— Laudato Si
Fr. Seán McDonagh, SSC
The title of Pope Francis’ new encyclical is Laudato Si ( Praised be). The words are taken from a popular prayer of St. Francis of Assisi. Francis was giving thanks to God for “Brother Fire,” “Sister Moon.” and “Mother Earth.”
Rerum novarum and Populorum progressio
Laudato Si is one of the most important documents to come from a Pope in the past one hundred-and-twenty years. It can be compared with two other important encyclicals. The first was Rerum Novarum (New Things), written by Pope Leo XIII in 1891. That document criticised the central thesis of liberal capitalism which was that “labour is a commodity to be bought at market prices determined by the laws of supply and demand rather than by the human needs of the workers.” (RN 16-17, 33-34).
In Populorum progressio (On the Development of Peoples), published in 1967, Pope Paul VI wrote about authentic human development which for him went beyond economic development. He considered it “a transition from less human conditions to those which are more human.”
Laudato Si widens the Church’s perspective even further to embrace, not just humans, but all creation. Though previous popes had written about ecology, Pope Francis is the first to acknowledge the magnitude of the ecological crisis, the urgency with which it must be faced and the irreversible nature of ecological damage. He writes “it is my hope that this Encyclical Letter, which is now added to the body of the Church’s social teaching, can help us to acknowledge the appeal, immensity and urgency of the challenge we face.”( No.15). He continues “never have we so hurt and mistreated our common home as we have in the last two centuries. (No. 53).
As in all his documents, Pope Francis acknowledges the work and witness of others. These include other Christian Churches and religions (No 7). There is a special word of praise for the Greek Orthodox, Patriarch Bartholomew who has spoken “persuasively, challenging us to acknowledge our sins against creation.” (No. 7). Conferences of Bishops from many countries are mentioned in the text. Many might be surprised by his words of gratitude to “the worldwide ecological movement that has already made considerable progress and led to the establishment of numerous organisations committed to raising awareness of these challenges.”( No. 14).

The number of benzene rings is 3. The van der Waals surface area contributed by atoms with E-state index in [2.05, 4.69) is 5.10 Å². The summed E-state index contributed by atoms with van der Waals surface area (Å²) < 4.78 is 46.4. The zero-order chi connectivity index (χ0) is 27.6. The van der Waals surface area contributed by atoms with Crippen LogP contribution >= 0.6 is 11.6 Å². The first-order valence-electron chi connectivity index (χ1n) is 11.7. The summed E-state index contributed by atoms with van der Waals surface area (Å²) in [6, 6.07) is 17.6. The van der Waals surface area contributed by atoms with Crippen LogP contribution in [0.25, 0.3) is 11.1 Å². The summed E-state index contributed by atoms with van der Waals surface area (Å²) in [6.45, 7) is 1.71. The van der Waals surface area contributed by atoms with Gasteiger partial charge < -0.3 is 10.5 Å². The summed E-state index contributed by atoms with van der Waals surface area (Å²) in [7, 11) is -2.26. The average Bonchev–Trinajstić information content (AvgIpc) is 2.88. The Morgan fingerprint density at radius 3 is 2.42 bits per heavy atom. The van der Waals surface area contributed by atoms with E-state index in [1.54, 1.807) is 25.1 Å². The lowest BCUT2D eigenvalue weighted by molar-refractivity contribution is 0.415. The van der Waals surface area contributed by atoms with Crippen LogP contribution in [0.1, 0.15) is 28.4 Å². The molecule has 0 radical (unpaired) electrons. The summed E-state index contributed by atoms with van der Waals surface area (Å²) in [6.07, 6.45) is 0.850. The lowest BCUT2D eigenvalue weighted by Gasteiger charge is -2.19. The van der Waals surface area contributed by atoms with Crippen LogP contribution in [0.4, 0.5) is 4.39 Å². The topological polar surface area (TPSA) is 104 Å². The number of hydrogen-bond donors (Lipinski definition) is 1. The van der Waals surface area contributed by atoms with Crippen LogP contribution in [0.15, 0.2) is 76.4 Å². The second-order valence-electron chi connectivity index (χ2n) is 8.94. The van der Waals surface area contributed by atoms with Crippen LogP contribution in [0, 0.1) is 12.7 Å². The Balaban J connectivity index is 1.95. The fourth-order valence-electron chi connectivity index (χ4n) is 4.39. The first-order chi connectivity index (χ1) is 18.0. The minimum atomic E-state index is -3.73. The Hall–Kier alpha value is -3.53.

Laudato Si examines what is happening to the land, air, oceans and in every part of the world. He deals emphatically with climate change and the destruction of biodiversity. His quotation from St. Thomas Aquinas, a man who did not have access to a microscope or telescope, is marvellous. “Saint Thomas Aquinas wisely noted that … inasmuch as God’s goodness “could not be represented fittingly by any one creature”. Hence we need to grasp the variety of things in their multiple relationships.” (48). Pope Francis also shows the “intimate relationship between (caring for) the poor and the fragility of the planet. (No.16.).`
Education is key to having the vision of this document implemented across the Catholic and wider religious world. On January 1st 1990, Pope John Paul II published a statement on ecology, entitled “Peace with God the Creator: Peace with All Creation.” In the second paragraph he acknowledged that “a new ecological awareness is beginning to emerge which, rather than being downplayed, ought to be encouraged to develop into concrete programmes and initiatives.” (No.1). Very little happened to fulfill this wish of Pope John Paul II.